Fire Captain Could Be Fired for Controversial Posts About BLM, Riots, Race


Nashville Fire Department Captain Tracy Turner isn’t exactly a deep political thinker. Neither are most people on social media — but in Turner’s case, that could cost him his job.

Turner has some particularly strong views on the Black Lives Matter movement, race, the recent protest movements and whether or not you should use face masks in public places. None of them are particularly deep and some of them are bound to anger people.

In Nashville, Tennessee, members of the fire department are required to make clear their opinions on social media are theirs alone and have been strongly encouraged not to make controversial social media statements.

Prominent voices in the community want Turner fired — although not because he breached those regulations. They just don’t like what he had to say.

It’s not particularly difficult to see why. Turner, who works at the city’s Station 18, is a firefighter in a majority-black district, for one. Second, many of his remarks (while not necessarily offensive) have the relative depth of a particularly riled-up caller to talk radio. Even if you may agree, in principle, with some of his positions, this isn’t the man you want speaking out about them.

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Here are a few of Turner’s Facebook musings, as per WKRN-TV and WZTV-TV:

On slavery: “If all white people can be guilty for slavery because of a few plantation owners… then black people get to share the same guilt. There were Black plantation owners as well. So if all whites are guilty so are blacks.”

On the recent protests: “It’s not that the Anti-Fa and BLM thugs are so strong that they are able to take over part of a city…It’s that the Democrat Mayors are so weak as to let it happen. Shameful.”

On race: “What we done? We have raised a generation of morons that think that police are evil, especially the white ones …that all white people are racist and privileged …what have we done?”

Should this firefighter lose his job?

On racism: “If you’ve been mistreated by someone of a different race, most of the time it’s because one of you are a jerk. Not your skin color.”

On wearing masks: “Lady asked me where my mask was today in a store. I told her I roll Commando!”

However uncomplicated and controversial Turner’s view of the world may be, calling it “hate speech” would be a stretch. That wasn’t the opinion of two prominent Nashville politicians though, who’ve made Turner’s comments a heated public debate.

“When Captain Turner reported for duty Thursday for his scheduled shift NFD leadership met with him to discuss the posts. They placed him on paid administrative leave pending a disciplinary panel,” the Nashville Fire Department said in a statement to WKRN last week.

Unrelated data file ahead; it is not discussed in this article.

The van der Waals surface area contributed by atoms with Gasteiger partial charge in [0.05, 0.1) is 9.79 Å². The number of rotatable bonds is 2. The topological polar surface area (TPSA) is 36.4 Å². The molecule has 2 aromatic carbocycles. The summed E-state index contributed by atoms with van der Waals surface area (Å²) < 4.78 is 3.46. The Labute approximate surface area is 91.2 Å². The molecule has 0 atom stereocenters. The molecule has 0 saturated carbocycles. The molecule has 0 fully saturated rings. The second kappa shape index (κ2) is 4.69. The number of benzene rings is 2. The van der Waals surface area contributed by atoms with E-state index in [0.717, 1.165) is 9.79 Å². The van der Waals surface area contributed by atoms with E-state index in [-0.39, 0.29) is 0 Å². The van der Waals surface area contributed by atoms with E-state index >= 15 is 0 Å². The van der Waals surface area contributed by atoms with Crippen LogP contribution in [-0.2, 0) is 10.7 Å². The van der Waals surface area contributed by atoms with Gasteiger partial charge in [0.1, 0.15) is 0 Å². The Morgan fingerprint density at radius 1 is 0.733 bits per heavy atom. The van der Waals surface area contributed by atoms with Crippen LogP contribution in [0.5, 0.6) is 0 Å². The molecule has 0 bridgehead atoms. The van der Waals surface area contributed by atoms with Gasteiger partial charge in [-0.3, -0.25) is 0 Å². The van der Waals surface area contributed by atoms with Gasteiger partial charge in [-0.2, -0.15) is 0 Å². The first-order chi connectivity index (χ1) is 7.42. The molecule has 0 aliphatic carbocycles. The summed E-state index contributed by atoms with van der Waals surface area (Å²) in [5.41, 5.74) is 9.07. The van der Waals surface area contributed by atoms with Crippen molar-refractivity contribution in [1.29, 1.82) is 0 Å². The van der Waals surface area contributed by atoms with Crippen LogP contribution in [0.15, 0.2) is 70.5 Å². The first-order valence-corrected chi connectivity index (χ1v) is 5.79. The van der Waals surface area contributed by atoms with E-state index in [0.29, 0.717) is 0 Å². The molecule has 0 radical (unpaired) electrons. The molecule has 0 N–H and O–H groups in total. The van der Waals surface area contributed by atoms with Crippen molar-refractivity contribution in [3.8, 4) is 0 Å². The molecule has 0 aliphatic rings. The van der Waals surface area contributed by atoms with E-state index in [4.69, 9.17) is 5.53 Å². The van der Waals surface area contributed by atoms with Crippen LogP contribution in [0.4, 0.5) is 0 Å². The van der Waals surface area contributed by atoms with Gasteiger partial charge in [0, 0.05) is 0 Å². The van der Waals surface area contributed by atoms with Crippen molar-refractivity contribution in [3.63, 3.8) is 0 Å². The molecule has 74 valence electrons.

“He will not be allowed to return to work until after that process is completed. The hearing typically happens within 10 days.”

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On Thursday, Turner issued an apology on his Facebook page, writing, “I would like to put out a public apology to anyone I may have offended …I am a Conservative, I love my job as a firefighter and have worked in the poorest and most dangerous neighborhoods in Nashville …some of closest friends are black fireman.”

The fact that this wasn’t enough to mollify the left shouldn’t surprise anyone. Tennessee Democratic state Rep. Vincent Dixie, who represents constituents served by Station 18, wants Turner fired, questioning whether the captain would really give his all for black residents who needed the fire department’s aid.

“The constituents, the first thing without me saying anything, the first thing they were saying, ‘How do I know that he’s going to take care of me? That he’s going to come and give me the best aid that I need in order to survive?’ and people are worried about that,” Dixie said.

“When your clients or your customers come from the same background that you’re denigrating, or that you have these biased opinions towards — how am I feeling that I’m getting the best product — that I’m getting the best from you.

“Is that the person that the Nashville Fire Department feels is giving 100 percent every time they go out on a call? So I think that’s up to the Fire Department to decipher. They know him better than I do, I can only judge his actions and his words in which I don’t have much confidence in,” he added.

This is a curious line of thinking — that a fireman might pick and choose how much effort they’re going to give based on the neighborhood they’re assigned to or the race of the individual involved.

It feels a little bit like Dixie just cut-and-pasted the arguments he would use regarding a police officer who said these things on social media — where the issue of judgment calls based on race might hold a bit of water — into his take on a firefighter who said the same things.

It’s difficult on this end to imagine a situation where a fireman would just stand by and watch a house burn because he didn’t like the skin color of the residents, but apparently not in the mind of Dixie.

He made it clear there’s no amount of apologizing Turner could do to keep his job.